Bradley Johnson needed 17 round wins. He got 16.
Johnson entered the late stages of the 2020 season as a leading contender for the Vortech Superchargers Top Dragster title. Short on time and nearly out of races to claim, Johnson needed nothing less than a clean sweep of the final three events in Las Vegas in order to pass incoming leader Anthony Bertozzi and claim the title. To put it mildly, Johnson needed a minor miracle and he nearly got one when he drove to two wins and a runner-up to close out the season. Johnson won the Division 7 Lucas Oil Series event and also claimed a title at the Dodge NHRA Finals. Riding an impressive win streak of 16 rounds, Johnson found himself in the final of the JEGS Las Vegas SPORTSnationals facing former champ Paul Nero. He lost the pivotal round and came up two points short in his quest to overtake Bertozzi but the loss did little to dim what was a superhuman effort.
“When we started this season, I didn’t plan on chasing a championship,” said Johnson. “I had no Top Dragster grade points to get into any of the early national events and then when races started getting canceled and postponed due to COVID, I just gave up and figured I’d go to a few divisional races to get grade points for 2021. When the Denver [Mile-High Nationals] race got canceled, I really gave up on it.”
For all the uncertainty of 2020, Johnson actually got off to a solid start with a semifinal finish at his home divisional event at Bandimere Speedway followed by a win in the second half of the annual Division 5 doubleheader in Topeka. By early September, Johnson began to take a closer look at the standings and saw the potential for a strong finish.
“I thought if I could do well at a few divisional races, I could maybe have a shot at the Top 10,” Johnson said. “I thought it would be cool to have a single-digit number, but I still wasn’t really thinking about winning a championship.”
At this point, it’s fair to point out that Johnson finished two points behind Bertozzi, but only competed in two national events. Had he just entered a third race, it would have provided enough points to win the title. Of course, Johnson had no way of knowing this until it was too late. His predicament is reminiscent of the plight of Top Fuel racer Cory McClenathan, who did not attend the Montreal race in 1992 and finished a close second to Joe Amato at the end of the season. To his credit, McClenathan never complained much about the 1992 season, and Johnson isn’t about to bemoan his luck either.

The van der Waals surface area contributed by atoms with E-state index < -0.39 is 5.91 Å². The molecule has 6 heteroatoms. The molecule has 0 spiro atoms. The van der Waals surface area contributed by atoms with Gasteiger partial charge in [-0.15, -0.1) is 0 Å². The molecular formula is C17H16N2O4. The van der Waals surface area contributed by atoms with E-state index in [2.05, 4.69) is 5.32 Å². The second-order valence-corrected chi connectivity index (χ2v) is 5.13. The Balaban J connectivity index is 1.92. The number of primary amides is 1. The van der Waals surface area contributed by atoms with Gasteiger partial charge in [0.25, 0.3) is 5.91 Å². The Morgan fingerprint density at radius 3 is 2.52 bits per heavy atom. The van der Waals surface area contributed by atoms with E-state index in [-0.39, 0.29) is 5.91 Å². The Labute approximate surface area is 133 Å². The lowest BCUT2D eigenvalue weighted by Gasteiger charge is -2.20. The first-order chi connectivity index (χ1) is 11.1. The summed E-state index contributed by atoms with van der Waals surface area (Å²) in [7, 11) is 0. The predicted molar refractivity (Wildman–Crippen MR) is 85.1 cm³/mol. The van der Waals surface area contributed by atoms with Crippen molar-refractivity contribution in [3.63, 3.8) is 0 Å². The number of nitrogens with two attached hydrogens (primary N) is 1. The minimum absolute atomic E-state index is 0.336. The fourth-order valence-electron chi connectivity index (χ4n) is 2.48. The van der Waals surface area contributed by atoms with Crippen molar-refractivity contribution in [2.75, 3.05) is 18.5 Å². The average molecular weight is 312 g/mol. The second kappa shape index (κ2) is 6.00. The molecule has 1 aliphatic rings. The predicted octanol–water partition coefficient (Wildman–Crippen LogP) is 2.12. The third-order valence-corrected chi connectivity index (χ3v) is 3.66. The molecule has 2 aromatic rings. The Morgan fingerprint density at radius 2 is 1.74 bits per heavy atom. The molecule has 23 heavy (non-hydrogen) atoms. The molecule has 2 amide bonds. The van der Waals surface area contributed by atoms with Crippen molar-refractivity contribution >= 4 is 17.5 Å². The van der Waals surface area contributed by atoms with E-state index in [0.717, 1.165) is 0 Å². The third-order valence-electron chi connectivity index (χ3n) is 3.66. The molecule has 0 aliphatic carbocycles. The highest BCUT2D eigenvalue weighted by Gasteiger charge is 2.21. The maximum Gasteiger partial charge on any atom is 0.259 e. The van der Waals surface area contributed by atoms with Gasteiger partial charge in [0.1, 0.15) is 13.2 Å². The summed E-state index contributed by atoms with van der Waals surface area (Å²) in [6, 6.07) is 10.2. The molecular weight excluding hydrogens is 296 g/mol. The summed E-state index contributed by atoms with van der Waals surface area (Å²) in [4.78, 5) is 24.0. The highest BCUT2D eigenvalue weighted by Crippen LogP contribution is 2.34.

“Actually, I was registered to go to Ennis [Texas] because I thought it would help me finish in the Top 10, and then two weeks before that race we blew up a ProCharger and hurt the engine so I backed out and made plans to go to Las Vegas instead,” said Johnson. “Knowing what I know now, I would have tried to find another car to take down there. I even have another car that I could have raced but it’s only a 7.50 car so I didn’t think I could qualify. There were 33 cars on the entry list for Dallas and I didn’t want to be No. 33. I could have just gone down there and got the ten points for going through Tech but who knew at the time?”
Once he got to Las Vegas, Johnson went to work with a win at the Division 7 Lucas Oil Series race and also went a few rounds at the JEGS SPORTSnationals before that event was postponed due to high winds. A week later, Johnson won the Dodge NHRA Finals presented by Pennzoil. At that point, was well aware that he was still in the running for the title.
“In Las Vegas, I made a couple runs on test day and then looked at the points. I saw that if I could win all three races, I could win the whole thing,” said Johnson. “There were 17 rounds left and I joked that I just needed to win all 17. It was funny at the time because no one does that. Then the win lights started coming and they didn’t stop. I honestly didn’t feel a lot of pressure because every time I won a round, I just looked at it as moving up in the Top 10. I thought, ‘Maybe I’m going to be fourth instead of fifth.’”
Even as he staged against Nero in the final of the SPORTSnationals with the title on the line, Johnson didn’t succumb to the pressure. He was first off the line with a .009 light and took the stripe, but broke out with a 6.20 on his 6.22 dial. Nero also broke out but was .002-second closer to his prediction.
“When we came back [for the SPORTSnationals] I was supposed to race Dan Lafferty, but he didn’t come back, so I had a bye run,” Johnson said. “In the semi’s I had Dawn Barth and I definitely had some nerves. She’s from Denver and we race in the Fast 16 races back home. It was tough but I got by. Once I got past the semi’s I seemed focused and it was sort of the same way for the final. I knew that I’d either be No. 1 or No. 2. I did a good job on the starting line, but the car was a little quicker than I expected.”
Even though he lost the championship, Johnson didn’t have much time to dwell on it. He also made it to the Super Gas final at the SPORTSnationals and delivered the goods, winning his third Wally in as many weeks.
“I got the right trophy, just not in the right class,” he said. “Honesty, it’s great to win anytime.”
Proudly carrying a No. 2 on his dragster for the 2021 season, Johnson is also pragmatic about his hopes for another shot at a title at some point in his career. He’s not yet 26 years old so there figure to be ample opportunities in his future. He also has a strong support system that includes his parents, Greg and Kendra, Tony and Kari Stark of OnTrack Performance, Bob Reinhardt of Madcap Engines, and Pro Mod racer Derek Menholt.
“Hopefully, I have another shot at this,” said Johnson. “Who knows? I could be once in a lifetime. I wish I’d gone to just one more national, but you can’t control it. You can’t go back in time. Overall, I still had a pretty good year.”